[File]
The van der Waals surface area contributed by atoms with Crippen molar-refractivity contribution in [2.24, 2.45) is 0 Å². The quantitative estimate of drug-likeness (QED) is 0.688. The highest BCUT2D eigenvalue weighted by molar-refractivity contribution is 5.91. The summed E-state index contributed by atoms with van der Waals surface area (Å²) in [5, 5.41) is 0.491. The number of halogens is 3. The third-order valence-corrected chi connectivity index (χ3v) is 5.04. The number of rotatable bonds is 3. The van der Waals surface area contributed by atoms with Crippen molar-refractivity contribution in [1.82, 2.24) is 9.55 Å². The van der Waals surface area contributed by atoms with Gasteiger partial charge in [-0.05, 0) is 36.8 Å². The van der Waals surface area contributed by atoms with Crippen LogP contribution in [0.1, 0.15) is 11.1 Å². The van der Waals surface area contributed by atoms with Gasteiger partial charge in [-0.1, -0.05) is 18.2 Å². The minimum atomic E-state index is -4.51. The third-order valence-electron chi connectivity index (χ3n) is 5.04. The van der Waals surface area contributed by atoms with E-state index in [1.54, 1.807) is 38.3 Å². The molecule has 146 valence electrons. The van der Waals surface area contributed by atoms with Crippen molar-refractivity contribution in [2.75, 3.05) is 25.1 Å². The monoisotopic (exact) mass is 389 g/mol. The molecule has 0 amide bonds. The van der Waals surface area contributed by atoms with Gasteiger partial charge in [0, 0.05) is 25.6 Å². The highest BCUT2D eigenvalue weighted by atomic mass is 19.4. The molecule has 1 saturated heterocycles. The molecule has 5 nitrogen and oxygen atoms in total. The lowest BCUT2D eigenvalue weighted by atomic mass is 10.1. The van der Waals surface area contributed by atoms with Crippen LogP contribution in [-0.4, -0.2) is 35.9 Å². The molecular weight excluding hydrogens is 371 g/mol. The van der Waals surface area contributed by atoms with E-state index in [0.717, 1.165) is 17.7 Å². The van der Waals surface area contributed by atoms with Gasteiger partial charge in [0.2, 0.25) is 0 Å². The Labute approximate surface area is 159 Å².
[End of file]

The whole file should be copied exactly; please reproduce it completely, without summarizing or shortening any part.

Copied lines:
The van der Waals surface area contributed by atoms with Crippen molar-refractivity contribution in [2.24, 2.45) is 0 Å². The quantitative estimate of drug-likeness (QED) is 0.688. The highest BCUT2D eigenvalue weighted by molar-refractivity contribution is 5.91. The summed E-state index contributed by atoms with van der Waals surface area (Å²) in [5, 5.41) is 0.491. The number of halogens is 3. The third-order valence-corrected chi connectivity index (χ3v) is 5.04. The number of rotatable bonds is 3. The van der Waals surface area contributed by atoms with Crippen molar-refractivity contribution in [1.82, 2.24) is 9.55 Å². The van der Waals surface area contributed by atoms with Gasteiger partial charge in [-0.05, 0) is 36.8 Å². The van der Waals surface area contributed by atoms with Crippen LogP contribution in [0.1, 0.15) is 11.1 Å². The van der Waals surface area contributed by atoms with Gasteiger partial charge in [-0.1, -0.05) is 18.2 Å². The minimum atomic E-state index is -4.51. The third-order valence-electron chi connectivity index (χ3n) is 5.04. The van der Waals surface area contributed by atoms with E-state index in [1.54, 1.807) is 38.3 Å². The molecule has 146 valence electrons. The van der Waals surface area contributed by atoms with Crippen molar-refractivity contribution in [2.75, 3.05) is 25.1 Å². The monoisotopic (exact) mass is 389 g/mol. The molecule has 0 amide bonds. The van der Waals surface area contributed by atoms with Gasteiger partial charge in [0, 0.05) is 25.6 Å². The highest BCUT2D eigenvalue weighted by atomic mass is 19.4. The molecule has 1 saturated heterocycles. The molecule has 5 nitrogen and oxygen atoms in total. The lowest BCUT2D eigenvalue weighted by atomic mass is 10.1. The van der Waals surface area contributed by atoms with Crippen LogP contribution in [-0.4, -0.2) is 35.9 Å². The molecular weight excluding hydrogens is 371 g/mol. The van der Waals surface area contributed by atoms with E-state index in [0.717, 1.165) is 17.7 Å². The van der Waals surface area contributed by atoms with Gasteiger partial charge in [0.2, 0.25) is 0 Å². The Labute approximate surface area is 159 Å².